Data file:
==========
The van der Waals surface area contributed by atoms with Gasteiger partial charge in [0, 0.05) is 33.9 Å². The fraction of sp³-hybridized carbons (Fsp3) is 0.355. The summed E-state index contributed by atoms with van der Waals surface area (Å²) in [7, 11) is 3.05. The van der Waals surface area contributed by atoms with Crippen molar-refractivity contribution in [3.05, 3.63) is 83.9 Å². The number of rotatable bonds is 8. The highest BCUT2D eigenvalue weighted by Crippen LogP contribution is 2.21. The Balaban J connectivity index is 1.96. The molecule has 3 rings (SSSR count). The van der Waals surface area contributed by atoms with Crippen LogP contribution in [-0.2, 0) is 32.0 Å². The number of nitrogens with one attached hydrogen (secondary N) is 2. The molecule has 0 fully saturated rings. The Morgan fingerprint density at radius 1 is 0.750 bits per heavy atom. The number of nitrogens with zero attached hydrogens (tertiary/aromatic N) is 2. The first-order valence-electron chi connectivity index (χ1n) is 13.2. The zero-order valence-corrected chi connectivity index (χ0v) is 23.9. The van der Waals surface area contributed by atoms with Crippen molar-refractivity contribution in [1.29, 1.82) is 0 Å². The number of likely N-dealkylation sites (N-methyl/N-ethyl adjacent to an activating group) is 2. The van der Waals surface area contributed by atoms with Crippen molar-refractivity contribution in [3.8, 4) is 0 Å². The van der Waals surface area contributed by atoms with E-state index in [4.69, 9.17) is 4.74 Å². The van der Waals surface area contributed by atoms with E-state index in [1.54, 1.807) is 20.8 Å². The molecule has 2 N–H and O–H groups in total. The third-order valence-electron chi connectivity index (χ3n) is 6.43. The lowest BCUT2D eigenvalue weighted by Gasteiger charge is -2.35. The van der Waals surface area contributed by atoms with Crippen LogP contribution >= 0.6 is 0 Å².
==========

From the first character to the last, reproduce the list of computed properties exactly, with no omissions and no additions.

The van der Waals surface area contributed by atoms with Gasteiger partial charge in [0, 0.05) is 33.9 Å². The fraction of sp³-hybridized carbons (Fsp3) is 0.355. The summed E-state index contributed by atoms with van der Waals surface area (Å²) in [7, 11) is 3.05. The van der Waals surface area contributed by atoms with Crippen molar-refractivity contribution in [3.05, 3.63) is 83.9 Å². The number of rotatable bonds is 8. The highest BCUT2D eigenvalue weighted by Crippen LogP contribution is 2.21. The Balaban J connectivity index is 1.96. The molecule has 3 rings (SSSR count). The van der Waals surface area contributed by atoms with Crippen LogP contribution in [-0.2, 0) is 32.0 Å². The number of nitrogens with one attached hydrogen (secondary N) is 2. The molecule has 0 fully saturated rings. The Morgan fingerprint density at radius 1 is 0.750 bits per heavy atom. The number of nitrogens with zero attached hydrogens (tertiary/aromatic N) is 2. The first-order valence-electron chi connectivity index (χ1n) is 13.2. The zero-order valence-corrected chi connectivity index (χ0v) is 23.9. The van der Waals surface area contributed by atoms with Crippen molar-refractivity contribution in [1.29, 1.82) is 0 Å². The number of likely N-dealkylation sites (N-methyl/N-ethyl adjacent to an activating group) is 2. The van der Waals surface area contributed by atoms with Crippen molar-refractivity contribution in [3.8, 4) is 0 Å². The van der Waals surface area contributed by atoms with E-state index in [4.69, 9.17) is 4.74 Å². The van der Waals surface area contributed by atoms with E-state index in [1.54, 1.807) is 20.8 Å². The molecule has 2 N–H and O–H groups in total. The third-order valence-electron chi connectivity index (χ3n) is 6.43. The lowest BCUT2D eigenvalue weighted by Gasteiger charge is -2.35. The van der Waals surface area contributed by atoms with Crippen LogP contribution >= 0.6 is 0 Å².